In criminal courts the most serious offences are tried on indictment and are normally heard in front of a judge and jury. The principle provides that when someone is on trial for a serious crime, he has the right to be tried by a jury of his peers and they are the sole determinants of the defendant’s guilt.
The judge’s role is to ensure the correctness of the procedure and decide on admissibility of evidence. Therefore, in criminal trials the judges are not allowed to assume the role of a fact finder, save for limited circumstances such as no case to answer applications.
Judge-only trials application
An exception to the right to trial by jury rule is provided for under the Criminal Justice Act 2003 (CJA 2003), which allows a judge-only trial to be held where there is a ‘real and present’ danger of jury tampering.
Jury tampering is defined as threatened or actual harm, intimidation or bribery of the jury or any of its members, or their family friends or property.
The Act provides a non-exhaustive list of examples of real and present danger including where the case is a retrial and the jury in the previous hearing was discharged because of jury tampering. Danger could also be perceived where jury tampering has taken place in previous criminal proceedings involving the defendant or there has been intimidation of a likely witness in the trial.
If such danger exists in the course of an already running trial, the prosecution can apply for the trial to be conducted without a jury. The application would be dealt with at a preparatory hearing.
If the trial has not yet begun, the prosecution needs to satisfy the court that:
- there is evidence of a real and present danger that jury tampering will take place; and
- there is so substantial a risk of jury tampering that it is necessary in the interest of justice for the trial to be conducted without a jury, notwithstanding any steps which might reasonably be taken to prevent the risk.
Where the jury has been discharged in the course of a trial because of jury tampering, the prosecution can apply for the proceedings to continue in the absence of a jury.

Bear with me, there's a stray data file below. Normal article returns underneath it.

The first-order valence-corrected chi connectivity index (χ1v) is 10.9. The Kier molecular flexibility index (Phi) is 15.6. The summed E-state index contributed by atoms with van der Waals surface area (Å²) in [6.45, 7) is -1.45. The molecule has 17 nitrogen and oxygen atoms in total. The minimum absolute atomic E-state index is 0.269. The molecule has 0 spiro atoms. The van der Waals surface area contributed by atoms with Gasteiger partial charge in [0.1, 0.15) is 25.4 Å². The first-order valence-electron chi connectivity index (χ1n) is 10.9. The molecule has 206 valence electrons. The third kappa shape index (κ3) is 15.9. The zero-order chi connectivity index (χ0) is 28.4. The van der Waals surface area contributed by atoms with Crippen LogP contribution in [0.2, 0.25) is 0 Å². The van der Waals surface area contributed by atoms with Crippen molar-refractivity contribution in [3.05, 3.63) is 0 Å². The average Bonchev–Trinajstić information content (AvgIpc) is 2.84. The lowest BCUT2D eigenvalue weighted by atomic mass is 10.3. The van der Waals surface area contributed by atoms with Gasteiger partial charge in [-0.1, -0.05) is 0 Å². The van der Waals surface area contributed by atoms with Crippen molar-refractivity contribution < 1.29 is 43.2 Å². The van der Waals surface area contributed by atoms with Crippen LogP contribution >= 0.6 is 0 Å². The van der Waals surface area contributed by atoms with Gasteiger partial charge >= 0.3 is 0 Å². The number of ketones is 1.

The judge’s powers to hold a trial without a jury
If a trial is already underway, the judge could consider discharging the jury in accordance with his common law powers on the basis that jury tampering appears to have occurred. The judge must hear representations from the defence and prosecution as to the manner in which he should proceed. Those representations would not be binding on the court but provide a ground for the judge to make his decision.
If s/he decides to discharge the jury, s/he may decide to proceed with the trial without a jury provided that s/he is satisfied it would be fair to the defendant to do so.
The judge also has the option of terminating the current trial and ordering that the retrial is to take place without a jury.
Right of appeal
Following any decision made by the court in respect of an application for a trial without a jury, there is a right of appeal to the Court of Appeal by both defence and prosecution. There is also a right to appeal against any order to continue a trial in the absence of a jury or for a retrial to be conducted in the absence of a jury.
Court procedure for no-jury trials
Whenever an order has been made for a trial to be carried out or continued in the absence of the jury, it is conducted in the same manner and order as an ordinary trial. The court is to have all the powers, authorities and jurisdiction which the court would have had if the trial had been conducted or continued with a jury.
One difference is that the function of the fact finder will be performed by the judge alone and if the defendant is convicted, the judge must give reasons for the conviction.